The performance of an ES on a specific problem class depends crucially on the design of the ES-operators (mutation, recombination, selection) used and on the manner in which the ES-operators are adapted during the evolution process (adaptation schemes, e.g., \(\sigma\)-self-adaptation, covariance matrix adaptation, etc.). Ideally they should be designed in such a manner that they guarantee the evolvability of the system throughout the whole evolution process. Here are some principles and general guide lines:

  • Selection is done by population truncation similar to that what breeders are doing when breeding animals or plants.
  • Typical truncation ratios \(\mu/\lambda\) in strategies with comma-selection in continuous search spaces are in the range from 1/7 to 1/2.
  • Using plus-selection (some kind of elitist selection) in conjunction with variation operators that allow for reaching any point in finite discrete search spaces in finite time guarantees stochastic convergence to the global optimizer. However, since this is a result that holds for infinite running time only, one cannot draw general conclusions regarding the finite time behavior of the ESs.
  • Using plus-selection is recommended for combinatorial optimization problems.
  • Evolution in ESs is usually modeled on the phenotypic level. The problem to be optimized is usually presented in its natural problem representation trying to respect the principle of strong causality. This means that the variation operators (mutation and recombination) should perform search steps in such a manner that small search steps result in small fitness changes and vice versa.
  • Variation operators (mutation and recombination) should be designed on the basis of the maximum entropy principle.
  • Mutation is the main source of variation, i.e., an ES always contains a mutation operator. Mutation should respect the reachability condition: Each (finite distant) point of the search space should be reachable in a finite number of steps. Mutations should be scalable (if possible) in order to allow for self-adaptation. The maximum entropy principle suggests the use of normally distributed mutations in \(\mathbb{R}^n\) search spaces and geometrically distributed mutations in \(\mathbb{Z}^n\) (integer) search spaces.
  • Recombination is applied whenever possible and useful. It uses \(\rho=2\) or more parental individuals to generate a single recombinant (the case \(\rho > 2\) is referred to as multi-recombination). The main goal of recombination is the conservation of common components of the parents, i.e., the transfer of (beneficial) similarities to the next generation and to dampen the effect of malicious components of the parents' genes (genetic repair effect).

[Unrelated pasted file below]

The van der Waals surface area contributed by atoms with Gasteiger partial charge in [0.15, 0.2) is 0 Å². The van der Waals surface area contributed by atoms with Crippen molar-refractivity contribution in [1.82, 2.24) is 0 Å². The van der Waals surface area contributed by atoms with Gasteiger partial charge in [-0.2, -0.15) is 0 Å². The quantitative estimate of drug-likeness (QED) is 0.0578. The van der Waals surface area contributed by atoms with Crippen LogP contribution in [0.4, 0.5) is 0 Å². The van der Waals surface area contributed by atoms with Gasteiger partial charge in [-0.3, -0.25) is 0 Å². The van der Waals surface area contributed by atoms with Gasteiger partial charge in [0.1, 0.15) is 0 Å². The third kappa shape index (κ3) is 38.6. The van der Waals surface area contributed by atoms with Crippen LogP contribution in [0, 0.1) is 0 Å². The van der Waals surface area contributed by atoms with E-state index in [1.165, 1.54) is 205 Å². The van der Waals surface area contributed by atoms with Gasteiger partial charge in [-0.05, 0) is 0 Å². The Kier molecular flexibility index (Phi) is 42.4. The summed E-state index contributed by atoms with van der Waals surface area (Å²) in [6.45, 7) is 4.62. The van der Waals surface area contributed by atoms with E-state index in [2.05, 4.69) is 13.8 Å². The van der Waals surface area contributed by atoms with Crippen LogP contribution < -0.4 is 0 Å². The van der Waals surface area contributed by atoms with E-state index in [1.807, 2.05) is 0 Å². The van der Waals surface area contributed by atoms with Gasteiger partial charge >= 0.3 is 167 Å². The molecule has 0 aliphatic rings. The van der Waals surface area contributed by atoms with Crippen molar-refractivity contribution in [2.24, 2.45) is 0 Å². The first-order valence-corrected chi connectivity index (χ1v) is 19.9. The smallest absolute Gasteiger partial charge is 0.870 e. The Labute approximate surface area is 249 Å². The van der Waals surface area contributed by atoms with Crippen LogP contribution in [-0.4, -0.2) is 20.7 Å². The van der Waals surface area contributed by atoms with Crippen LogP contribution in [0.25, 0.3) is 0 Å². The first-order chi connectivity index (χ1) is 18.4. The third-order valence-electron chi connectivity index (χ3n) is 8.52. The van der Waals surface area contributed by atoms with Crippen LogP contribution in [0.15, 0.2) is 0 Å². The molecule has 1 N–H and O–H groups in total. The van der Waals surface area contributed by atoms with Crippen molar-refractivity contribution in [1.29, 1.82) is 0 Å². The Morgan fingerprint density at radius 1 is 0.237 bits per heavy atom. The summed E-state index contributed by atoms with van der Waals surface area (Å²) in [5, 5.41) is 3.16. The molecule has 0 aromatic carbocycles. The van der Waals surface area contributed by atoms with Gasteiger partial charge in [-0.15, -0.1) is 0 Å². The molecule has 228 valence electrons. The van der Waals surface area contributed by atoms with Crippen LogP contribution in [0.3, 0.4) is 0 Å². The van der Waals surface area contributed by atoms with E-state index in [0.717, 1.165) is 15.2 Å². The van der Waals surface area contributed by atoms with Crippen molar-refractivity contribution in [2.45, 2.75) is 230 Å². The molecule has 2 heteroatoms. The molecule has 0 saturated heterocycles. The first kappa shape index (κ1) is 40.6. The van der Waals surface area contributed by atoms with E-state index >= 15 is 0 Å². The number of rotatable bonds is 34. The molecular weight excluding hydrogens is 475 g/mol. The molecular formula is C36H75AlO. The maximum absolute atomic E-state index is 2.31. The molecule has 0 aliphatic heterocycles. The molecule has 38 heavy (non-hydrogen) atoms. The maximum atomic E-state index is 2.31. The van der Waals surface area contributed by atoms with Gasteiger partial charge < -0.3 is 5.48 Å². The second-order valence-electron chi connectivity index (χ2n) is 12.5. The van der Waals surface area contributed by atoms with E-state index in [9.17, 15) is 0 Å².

Note, it is not always possible to respect all design principles in specific applications. Violating some of these principles does not necessarily lead to poorly performing strategies.

Example: A Simple \((\mu+\lambda)\)-ES for Combinatorial Ordering Problems

Consider an optimization problem \(\mathbf{y}^* = \mathrm{argopt}_{\mathbf{y}} f(\mathbf{y})\) where \(\mathbf{y}\) is a vector describing the permutation of \(n\) components. For example, \(\mathbf{y} = (1, 3, 9, 2, \ldots)\) describes the ordering of components, e.g., the ordering of city numbers a salesperson visits consecutively (Traveling Salesperson Problem), or the ordering of jobs in a job shop scheduling problem such that the overall cost \(f(\mathbf{y})\) are minimal. In ESs, this optimization problem is usually represented in its natural problem representation, i.e., the variation operators act directly on the ordering \(\mathbf{y}\ .\) An individual is defined as \(\mathbf{a} = (\mathbf{y}, F(\mathbf{y}))\ .\) The ES generates \(\lambda\) offspring according to \[ \forall l=1, \ldots, \lambda : \;\; \begin{cases} & m \leftarrow \mbox{rand}\{1, \mu\}, \\[2mm] & \mathbf{y}_l \leftarrow \mbox{PerMutate}( \mathbf{y}_{m; \, \mu+\lambda}), \\[2mm] & F_l \leftarrow F(\mathbf{y}_l) \end{cases} \] representing steps 2 and 3 of the conceptual ES algorithm. The ES selects randomly a parent from the set of the \(\mu\) best individuals from both the parents and offspring of the last generation (indicated by the \(\mathbf{y}_{m; \, \mu+\lambda}\) notation). This parent is then mutated by a random permutation. Simple permutation operators are displayed in Figure 1.

Figure 1: Four permutation operators: from left to right and top to bottom: inversion, insertion, 2-exchange, and shifting.

They represent elementary move steps defining certain search neighborhoods (number of states that can be reached by one step). Unlike mutations in continuous search spaces, there exists always a minimal search step (representing the smallest mutation possible). The performance of the different permutation operators depends on the optimization problem to be solved. Trying to ensure the strong causality principle (i.e., small steps should result in small fitness changes) is one of the main design and selection principle for such operators.

Covariance Matrix Adaptation Evolution Strategies CMA-ESs